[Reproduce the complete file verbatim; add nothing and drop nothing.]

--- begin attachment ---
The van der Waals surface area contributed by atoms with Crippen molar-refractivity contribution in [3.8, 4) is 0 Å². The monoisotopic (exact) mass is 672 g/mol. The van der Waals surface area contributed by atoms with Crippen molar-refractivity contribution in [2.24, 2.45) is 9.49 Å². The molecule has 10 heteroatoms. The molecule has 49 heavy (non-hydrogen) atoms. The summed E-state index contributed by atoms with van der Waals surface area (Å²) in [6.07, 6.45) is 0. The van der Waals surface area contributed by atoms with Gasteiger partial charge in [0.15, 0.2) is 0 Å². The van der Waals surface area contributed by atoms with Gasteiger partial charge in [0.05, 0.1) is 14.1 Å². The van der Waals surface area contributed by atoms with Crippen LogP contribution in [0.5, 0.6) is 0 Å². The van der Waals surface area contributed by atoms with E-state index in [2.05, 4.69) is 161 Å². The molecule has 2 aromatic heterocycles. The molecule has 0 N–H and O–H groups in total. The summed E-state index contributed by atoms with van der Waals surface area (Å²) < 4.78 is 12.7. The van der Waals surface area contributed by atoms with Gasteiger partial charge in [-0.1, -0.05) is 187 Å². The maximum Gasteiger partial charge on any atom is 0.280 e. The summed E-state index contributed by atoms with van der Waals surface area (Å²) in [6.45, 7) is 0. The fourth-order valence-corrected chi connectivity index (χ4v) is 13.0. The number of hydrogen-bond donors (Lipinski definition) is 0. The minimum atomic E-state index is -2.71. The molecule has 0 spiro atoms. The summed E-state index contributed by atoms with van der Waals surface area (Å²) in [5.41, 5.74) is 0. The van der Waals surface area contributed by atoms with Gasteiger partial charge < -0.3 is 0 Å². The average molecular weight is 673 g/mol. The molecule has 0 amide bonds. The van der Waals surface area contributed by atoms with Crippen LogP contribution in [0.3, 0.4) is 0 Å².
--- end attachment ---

The van der Waals surface area contributed by atoms with Crippen molar-refractivity contribution in [3.8, 4) is 0 Å². The monoisotopic (exact) mass is 672 g/mol. The van der Waals surface area contributed by atoms with Crippen molar-refractivity contribution in [2.24, 2.45) is 9.49 Å². The molecule has 10 heteroatoms. The molecule has 49 heavy (non-hydrogen) atoms. The summed E-state index contributed by atoms with van der Waals surface area (Å²) in [6.07, 6.45) is 0. The van der Waals surface area contributed by atoms with Gasteiger partial charge in [0.15, 0.2) is 0 Å². The van der Waals surface area contributed by atoms with Gasteiger partial charge in [0.05, 0.1) is 14.1 Å². The van der Waals surface area contributed by atoms with Crippen LogP contribution in [0.5, 0.6) is 0 Å². The van der Waals surface area contributed by atoms with E-state index in [2.05, 4.69) is 161 Å². The molecule has 2 aromatic heterocycles. The molecule has 0 N–H and O–H groups in total. The summed E-state index contributed by atoms with van der Waals surface area (Å²) < 4.78 is 12.7. The van der Waals surface area contributed by atoms with Gasteiger partial charge in [-0.1, -0.05) is 187 Å². The maximum Gasteiger partial charge on any atom is 0.280 e. The summed E-state index contributed by atoms with van der Waals surface area (Å²) in [6.45, 7) is 0. The fourth-order valence-corrected chi connectivity index (χ4v) is 13.0. The number of hydrogen-bond donors (Lipinski definition) is 0. The minimum atomic E-state index is -2.71. The molecule has 0 spiro atoms. The summed E-state index contributed by atoms with van der Waals surface area (Å²) in [5.41, 5.74) is 0. The van der Waals surface area contributed by atoms with Gasteiger partial charge < -0.3 is 0 Å². The average molecular weight is 673 g/mol. The molecule has 0 amide bonds. The van der Waals surface area contributed by atoms with Crippen LogP contribution in [0.3, 0.4) is 0 Å².